After the frenetic pace and wild dips of the market last week, this week could best be summed up by “wait and see.”
This measured response even extended to the reaction to Steve Jobs's death: While the loss reverberated emotionally around the world, investors refrained from overreacting. When markets opened yesterday, Apple's stock was down less than 1% (which is low, considering that it dropped about 5% on news of Jobs's retirement). For the lessons on life and money we've gleaned from this historic figure, read this.
Sure, the economy is still tough … but there were some encouraging signs for the U.S. this week, with 91,000 new private-sector jobs created in September, better than expected. The Dow Jones Industrial Average and the S&P 500 started the week on a sour note, but rallied by Tuesday and Wednesday.
Investors are still wary, of course, but we’re dedicating this issue of The Market to the deep-rooted craving for stability:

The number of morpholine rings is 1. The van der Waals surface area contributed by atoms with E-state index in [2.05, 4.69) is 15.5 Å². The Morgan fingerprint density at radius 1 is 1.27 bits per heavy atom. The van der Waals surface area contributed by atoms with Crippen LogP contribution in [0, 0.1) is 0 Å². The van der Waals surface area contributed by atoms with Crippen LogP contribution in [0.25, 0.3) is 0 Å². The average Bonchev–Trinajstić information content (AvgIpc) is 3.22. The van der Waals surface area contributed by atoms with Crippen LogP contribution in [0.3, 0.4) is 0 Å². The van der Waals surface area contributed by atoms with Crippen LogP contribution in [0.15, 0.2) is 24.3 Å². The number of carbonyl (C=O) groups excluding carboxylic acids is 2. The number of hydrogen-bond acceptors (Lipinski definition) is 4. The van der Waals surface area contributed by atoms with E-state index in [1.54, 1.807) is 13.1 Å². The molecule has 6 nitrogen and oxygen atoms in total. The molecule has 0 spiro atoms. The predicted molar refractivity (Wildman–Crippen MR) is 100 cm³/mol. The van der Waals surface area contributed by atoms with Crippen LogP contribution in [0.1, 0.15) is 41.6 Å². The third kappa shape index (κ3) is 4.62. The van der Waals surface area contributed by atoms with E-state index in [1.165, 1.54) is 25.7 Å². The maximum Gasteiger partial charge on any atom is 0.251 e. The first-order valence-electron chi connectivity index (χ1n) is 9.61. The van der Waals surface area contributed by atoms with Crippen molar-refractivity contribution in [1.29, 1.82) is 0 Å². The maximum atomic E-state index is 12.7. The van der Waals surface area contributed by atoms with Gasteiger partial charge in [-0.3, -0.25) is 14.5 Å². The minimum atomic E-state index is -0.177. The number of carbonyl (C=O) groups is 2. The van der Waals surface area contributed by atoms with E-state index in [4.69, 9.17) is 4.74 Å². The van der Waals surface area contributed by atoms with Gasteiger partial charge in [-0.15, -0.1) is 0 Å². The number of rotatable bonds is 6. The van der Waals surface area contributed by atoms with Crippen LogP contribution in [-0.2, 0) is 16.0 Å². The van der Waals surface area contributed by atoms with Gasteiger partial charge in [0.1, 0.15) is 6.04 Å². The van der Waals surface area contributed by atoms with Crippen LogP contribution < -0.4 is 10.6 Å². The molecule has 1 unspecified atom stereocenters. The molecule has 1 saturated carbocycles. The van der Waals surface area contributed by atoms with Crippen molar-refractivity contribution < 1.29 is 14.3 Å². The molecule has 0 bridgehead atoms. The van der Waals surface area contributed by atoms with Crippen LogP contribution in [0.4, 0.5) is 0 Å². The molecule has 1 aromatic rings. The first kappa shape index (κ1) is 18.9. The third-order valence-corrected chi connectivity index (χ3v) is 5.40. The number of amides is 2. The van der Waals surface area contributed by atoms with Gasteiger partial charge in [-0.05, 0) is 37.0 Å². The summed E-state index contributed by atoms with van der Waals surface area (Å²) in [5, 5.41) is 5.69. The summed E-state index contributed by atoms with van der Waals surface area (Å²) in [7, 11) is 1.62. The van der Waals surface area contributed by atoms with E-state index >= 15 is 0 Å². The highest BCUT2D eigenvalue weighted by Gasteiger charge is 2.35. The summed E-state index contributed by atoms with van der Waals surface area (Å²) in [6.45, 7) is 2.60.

- In Europe, there were signs that governments might infuse cash into banks to try to stabilize the debt crisis
- In the U.S., politicians kept trying to work out a fix for high unemployment
- Around the world, regular people have been protesting the Too Big to Fail ethic of Wall Street, voicing their desire for basic financial security
Whether or not these efforts pay off in the short-term, we feel like they’re the product of a core human need for safety and stability. We live in a changing and often disorienting time. But in our opinion, the best defense is to be educated about all of the forces at play … and to keep everything in perspective.
Here’s what’s been going on this week:
Europe on a Rescue Course
According to the IMF, Europe will need 100-200 billion Euros to recapitalize banks and make investors feel confident again. Here’s what that would look like and what it would mean.
A Tax to Create Jobs?
In an effort to gain support for President Obama’s job creation bill—and help pay the price tag—Senate Democrats proposed a new tax on people who earn over $1 million per year. Here's why they hope it'll help unemployment.
Wall Street Protests Gain Momentum
What started as a small social media-propelled demonstration on Wall Street has spread to other cities and gained in number. Here’s why the crowds have gathered—and what they're protesting.